I have this disease. It involves perching at parties like some dark owl and slowly shifting into a circling vulture. But I’ve cracked a couple things like bones against a cliff. For one, every body is a capsule—a collection of lighters, lucky pennies, and pocket lint. And two, there’s no way for me to, reach into you and stretch into your fingertips like gloves. It's all in the synapsing—the way the fluid of your inner ear reflects the swishing of vodka in your stomach. Your evening is an arch, brought to you by the white round pill that carves you out in parabola. Still, there is no hearing. There is the outside world and then the way your ear canals whisper into your mind. All but your voice—which is softest when you have the most to say.

Copyright © 2018 by Emily Hunerwadel. This poem originally appeared in Professional Crybaby (Poetry Society of America, 2018). Used with permission of the author.

Dichroic. Glass: half-empty, half-full. As in my paperwork glowered; my paperweight glowed. A hard drive. Backing up. By the hour. We cannot be bought. But, we flower.

Flour to coat the bottom of a pan. Sometimes a moment, I understand! A window. Light. Diachronic. Glass: mourning, This, too, shall pass.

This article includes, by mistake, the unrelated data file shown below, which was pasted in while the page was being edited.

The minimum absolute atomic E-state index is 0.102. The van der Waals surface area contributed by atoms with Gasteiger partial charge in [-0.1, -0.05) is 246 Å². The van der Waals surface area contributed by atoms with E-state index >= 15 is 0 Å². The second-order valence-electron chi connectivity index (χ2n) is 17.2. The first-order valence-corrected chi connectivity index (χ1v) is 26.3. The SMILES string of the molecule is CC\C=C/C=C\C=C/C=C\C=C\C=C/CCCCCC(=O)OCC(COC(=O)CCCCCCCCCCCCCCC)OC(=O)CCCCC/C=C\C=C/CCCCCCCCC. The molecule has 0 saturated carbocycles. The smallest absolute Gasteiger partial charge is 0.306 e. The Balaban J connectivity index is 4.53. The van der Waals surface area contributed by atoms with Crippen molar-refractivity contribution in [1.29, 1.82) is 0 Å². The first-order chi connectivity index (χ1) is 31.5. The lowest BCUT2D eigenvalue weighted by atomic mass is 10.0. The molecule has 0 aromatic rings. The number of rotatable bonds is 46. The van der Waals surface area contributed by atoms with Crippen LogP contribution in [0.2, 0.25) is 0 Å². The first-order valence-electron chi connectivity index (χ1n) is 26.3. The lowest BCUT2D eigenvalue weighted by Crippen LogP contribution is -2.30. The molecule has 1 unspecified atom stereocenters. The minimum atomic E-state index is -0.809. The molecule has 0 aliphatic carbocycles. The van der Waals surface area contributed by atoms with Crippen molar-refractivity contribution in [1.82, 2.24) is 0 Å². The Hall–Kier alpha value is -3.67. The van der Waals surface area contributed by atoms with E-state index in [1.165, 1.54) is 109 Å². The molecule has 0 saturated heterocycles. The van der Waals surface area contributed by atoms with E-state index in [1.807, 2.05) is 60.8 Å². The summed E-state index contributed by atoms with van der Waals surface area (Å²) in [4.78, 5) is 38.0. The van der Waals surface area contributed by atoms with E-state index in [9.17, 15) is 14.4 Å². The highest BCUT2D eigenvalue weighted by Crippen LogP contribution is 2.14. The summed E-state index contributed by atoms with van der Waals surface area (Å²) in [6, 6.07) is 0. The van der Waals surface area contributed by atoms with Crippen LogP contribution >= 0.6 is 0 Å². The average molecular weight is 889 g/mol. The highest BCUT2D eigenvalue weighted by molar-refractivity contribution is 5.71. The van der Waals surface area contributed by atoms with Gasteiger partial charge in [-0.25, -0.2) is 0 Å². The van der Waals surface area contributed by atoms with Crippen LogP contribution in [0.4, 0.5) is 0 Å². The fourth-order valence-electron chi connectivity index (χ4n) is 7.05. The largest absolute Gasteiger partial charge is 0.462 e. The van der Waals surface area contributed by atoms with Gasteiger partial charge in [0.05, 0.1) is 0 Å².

Copyright © 2018 by Amy Sara Carroll. Originally published in Poem-a-Day on August 23, 2018, by the Academy of American Poets.

Of course I don’t know what
happens to us: if we survive in the
hands of love; if Cal, if Simone
and all the trembling answers
those questions entail; whether
by time or by disease or by
an atom bomb right in the eye. Is it
possible death could be thrilling
and fun? And after could there be
something somewhere and what
will we do if we see each other
there? Will the same songs stay stuck
in our heads? Will medicine
succeed in making life so long
we will beg for medicine to end it?
One cannot lock eyes with a bird,
its eyes vacant as ball bearings, but
mustn’t there be some recognition
in everything? Some fury, some
questioning? If one phrase could echo
throughout eternity, would the ear
on the other side return
a word? But what am I asking?
Will I ever see a whale, and will his size
compared to mine be a true
form of knowledge? Loneliness
has depths writing fails to fathom.
I could be clearer, say more, but
it wouldn’t mean as much. Mother
will I ever find you again? Is fear
of spiders fair? Is a power
above minding the scales, be it
science or gods or the weather,
and can they be tipped toward
balance from here? Is beauty more
than another form of pleasure?
What, which, when, how is better?

From The Trembling Answers. Copyright © 2017 by Craig Morgan Teicher. Used with the permission of BOA Editions.